In this undated photo provided by the Centers for Disease Control and Prevention is one form of CRE bacteria,  sometimes called “nightmare bacteria.” CRE bacteria is blamed for 600 deaths each year, and can withstand treatment from virtually every ty
In this undated photo provided by the Centers for Disease Control and Prevention is one form of CRE bacteria, sometimes called “nightmare bacteria.” CRE bacteria is blamed for 600 deaths each year, and can withstand treatment from virtually every ty

As the Ebola outbreak rages in three West African countries – and raises fears abroad – some are questioning whether the World Health Organization is being stretched too thin. A proposal for a new global agency to deal strictly with infectious diseases is gaining some support.


Dr. Harvey Rubin writes that that “local phenomena can have global consequences.” And he points to the Ebola epidemic as a prime example.

Rubin is director of the Institute for Strategic Threat Analysis and Response at the University of Pennsylvania in Philadelphia. He and ISTAR’s associate director Nicholas Saidel have written in New Scientist Magazine that “global infectious disease control, as it now stands, is a disjointed effort riddled with gaps and inconsistencies.” Rubin said this can be seen in the response to Ebola.

“The world’s response has been late and incomplete. This is a tragedy at many, many levels. And obviously people are dying, commerce is impacted, economic development is impacted, but, overwhelmingly, people are dying and we could have done a better job as a global community. There have been some groups that have been absolutely fantastic like Doctors Without Borders and individual aid groups have been putting their own lives at stake. But the global community has dropped the ball.”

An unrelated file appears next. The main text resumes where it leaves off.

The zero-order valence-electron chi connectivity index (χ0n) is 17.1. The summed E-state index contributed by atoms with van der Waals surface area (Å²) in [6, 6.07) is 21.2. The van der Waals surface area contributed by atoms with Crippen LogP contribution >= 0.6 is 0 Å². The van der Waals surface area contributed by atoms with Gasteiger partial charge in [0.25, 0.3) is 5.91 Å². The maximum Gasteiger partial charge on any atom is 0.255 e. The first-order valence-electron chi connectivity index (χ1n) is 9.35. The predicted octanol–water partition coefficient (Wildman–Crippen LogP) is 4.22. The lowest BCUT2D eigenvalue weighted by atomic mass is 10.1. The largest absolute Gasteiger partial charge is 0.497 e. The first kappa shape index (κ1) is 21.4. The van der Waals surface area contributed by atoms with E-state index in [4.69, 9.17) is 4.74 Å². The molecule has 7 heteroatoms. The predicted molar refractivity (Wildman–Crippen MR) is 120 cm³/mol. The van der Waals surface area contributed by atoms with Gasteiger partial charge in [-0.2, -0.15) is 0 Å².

Rubin said many have been worried about such a scenario for a long time.

“A lot of this, maybe not all of it, but a lot of this could have been avoided with a more robust global governance system for infectious disease. This was predictable. We’ve been talking and writing about this for a long time now – for at least several years. Other people have been writing about this,” he said.

TB, malaria, various types of hepatitis, MERS, the flu, avian flu, measles, polio and Ebola – these are some of the infectious diseases the WHO has tracked and monitored over the years. And then there are the many noncommunicable diseases on the rise, such as diabetes, obesity, cardiovascular disease and cancer.

“Believe me,” said Dr. Rubin, “I’m not critical of the World Health Organization or any of the other groups. They are so over stretched with so many things to worry about. Arguably, more people die of infectious diseases than just about anything else. A lot of these are preventable diseases and the World Health Organization has a huge mandate.”

He said there’s a looming health crisis that’s not getting nearly as much attention as Ebola.